New PM Articles for the Week of September 24 – 30

New project management articles published on the web during the week of September 24 – 30, 2012.  We read all of this stuff so you don’t have to!  Recommended:

  • Susan Martin likens the relationship between the project manager and business analyst to the relationship between the main characters in “The Hunger Games.”
  • Matthew Weigelt reports that NASA’s inspector general has released a report critical of their risk assessment capabilities.  Risk management isn’t rocket science, but that doesn’t mean it’s easy.
  • Elizabeth Harrin has another roundup of software news, including updates from TeamLab, Resource Guru, Journyx, Podio’s new iPad app, and Skillsharks.
  • Andrew Makar shares a tutorial on adding a calculated status indicator to your MS Project Gantt chart.  Very cool, and very useful!
  • Kenny Rubin’s new book, “Essential Scrum,” seems to be getting a lot of positive feedback.
  • Craig Smith interviews Peter Saddington at Agile 2012.  During the interview, they agreed on a new name for Agile: Raccoon.  Just 13 minutes, safe for work and wildlife.
  • Joel Bancroft-Connors and Hogarth explain that communications is what the listener does, and present the DISC profile to help to target your listener.
  • Judy Feldman on leadership:  “A good manager knows how to hold authority lightly, leaving room for others to participate in the design of solutions.”  And much more!
  • Glenn Briskin relates a story of two project managers who get positive outcomes because they care, and it impacts the project team.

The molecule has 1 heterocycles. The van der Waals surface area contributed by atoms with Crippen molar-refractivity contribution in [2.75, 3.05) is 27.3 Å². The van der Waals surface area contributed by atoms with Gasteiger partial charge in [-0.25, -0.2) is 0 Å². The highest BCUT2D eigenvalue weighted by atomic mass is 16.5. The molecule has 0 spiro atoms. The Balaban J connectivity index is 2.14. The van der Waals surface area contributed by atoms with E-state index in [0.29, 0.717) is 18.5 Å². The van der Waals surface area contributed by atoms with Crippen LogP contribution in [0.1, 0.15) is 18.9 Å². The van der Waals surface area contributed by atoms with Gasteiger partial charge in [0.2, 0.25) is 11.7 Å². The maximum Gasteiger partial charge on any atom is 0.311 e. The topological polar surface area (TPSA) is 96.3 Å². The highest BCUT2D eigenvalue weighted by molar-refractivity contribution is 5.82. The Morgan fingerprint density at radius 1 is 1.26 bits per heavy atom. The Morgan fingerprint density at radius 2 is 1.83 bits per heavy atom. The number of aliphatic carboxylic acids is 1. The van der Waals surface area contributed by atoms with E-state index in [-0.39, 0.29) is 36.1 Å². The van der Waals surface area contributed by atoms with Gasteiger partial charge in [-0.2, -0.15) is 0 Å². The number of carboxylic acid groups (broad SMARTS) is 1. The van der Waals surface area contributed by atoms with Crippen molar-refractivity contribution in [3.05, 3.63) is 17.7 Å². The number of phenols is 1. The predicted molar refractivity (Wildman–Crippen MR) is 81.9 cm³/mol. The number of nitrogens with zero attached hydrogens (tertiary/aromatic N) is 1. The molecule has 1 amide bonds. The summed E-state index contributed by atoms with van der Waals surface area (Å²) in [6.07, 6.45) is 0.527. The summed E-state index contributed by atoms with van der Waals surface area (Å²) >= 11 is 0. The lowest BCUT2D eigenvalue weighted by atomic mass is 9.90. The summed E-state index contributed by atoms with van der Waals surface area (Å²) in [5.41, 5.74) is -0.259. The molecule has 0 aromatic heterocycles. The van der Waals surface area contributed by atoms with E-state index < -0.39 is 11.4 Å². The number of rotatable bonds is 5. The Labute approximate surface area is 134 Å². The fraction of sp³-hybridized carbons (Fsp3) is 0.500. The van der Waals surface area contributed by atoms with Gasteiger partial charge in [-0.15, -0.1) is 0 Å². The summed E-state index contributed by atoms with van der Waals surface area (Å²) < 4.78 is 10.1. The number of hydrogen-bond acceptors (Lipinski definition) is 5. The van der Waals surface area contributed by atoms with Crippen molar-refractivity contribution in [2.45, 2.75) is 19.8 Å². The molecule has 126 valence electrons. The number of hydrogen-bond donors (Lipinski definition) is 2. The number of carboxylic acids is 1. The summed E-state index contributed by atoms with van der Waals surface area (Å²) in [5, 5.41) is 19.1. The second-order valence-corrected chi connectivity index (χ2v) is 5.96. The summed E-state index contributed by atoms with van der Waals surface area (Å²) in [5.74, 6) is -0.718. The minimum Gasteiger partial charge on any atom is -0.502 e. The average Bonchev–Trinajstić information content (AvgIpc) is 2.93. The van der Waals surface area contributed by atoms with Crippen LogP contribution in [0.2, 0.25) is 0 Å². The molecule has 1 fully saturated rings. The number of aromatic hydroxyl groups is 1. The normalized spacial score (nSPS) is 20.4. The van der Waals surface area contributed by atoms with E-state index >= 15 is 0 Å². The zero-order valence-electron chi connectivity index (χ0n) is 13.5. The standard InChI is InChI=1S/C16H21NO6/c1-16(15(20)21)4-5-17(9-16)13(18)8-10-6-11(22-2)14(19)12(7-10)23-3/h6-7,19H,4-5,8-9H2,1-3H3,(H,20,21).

• Kevin Koterud lists the five statements you never want to hear on a project.
  • Bob Lewis says there are only two outcomes for a project governance review: “when” and “no.”
  • Jennifer Lonoff Schiff recaps the twelve common project management mistakes that uncovered in their recent survey.
  • Glen Alleman gives some thought to a definition of wicked problems, and along the way leads us to understand why there are no easy solutions for them
  • Shim Marom says that “stakeholder management” as described in the PMBOK isn’t valid in the real world, and the skills required aren’t project management skills.
  • Chris Wright highlights some of the new features coming in Sharepoint and Project Server 2013.
  • Mike Griffiths makes the economic case for talking to your stakeholders about risks and issues, if it will prevent just 5% of failing projects.
  • Gary Nelson describes “good” pain and “bad” pain, and applies it what stakeholders experience during a project – as change management.
  • Lynda Bourne thinks we should appeal to the amygdala in order to get the attention of senior decision makers.  Give them the answer to, “What’s in it for me?”
  • Judi Neal and Alan Harpham have a new book, “The Spirit of Project Management,” which examines the role of spirituality in project management.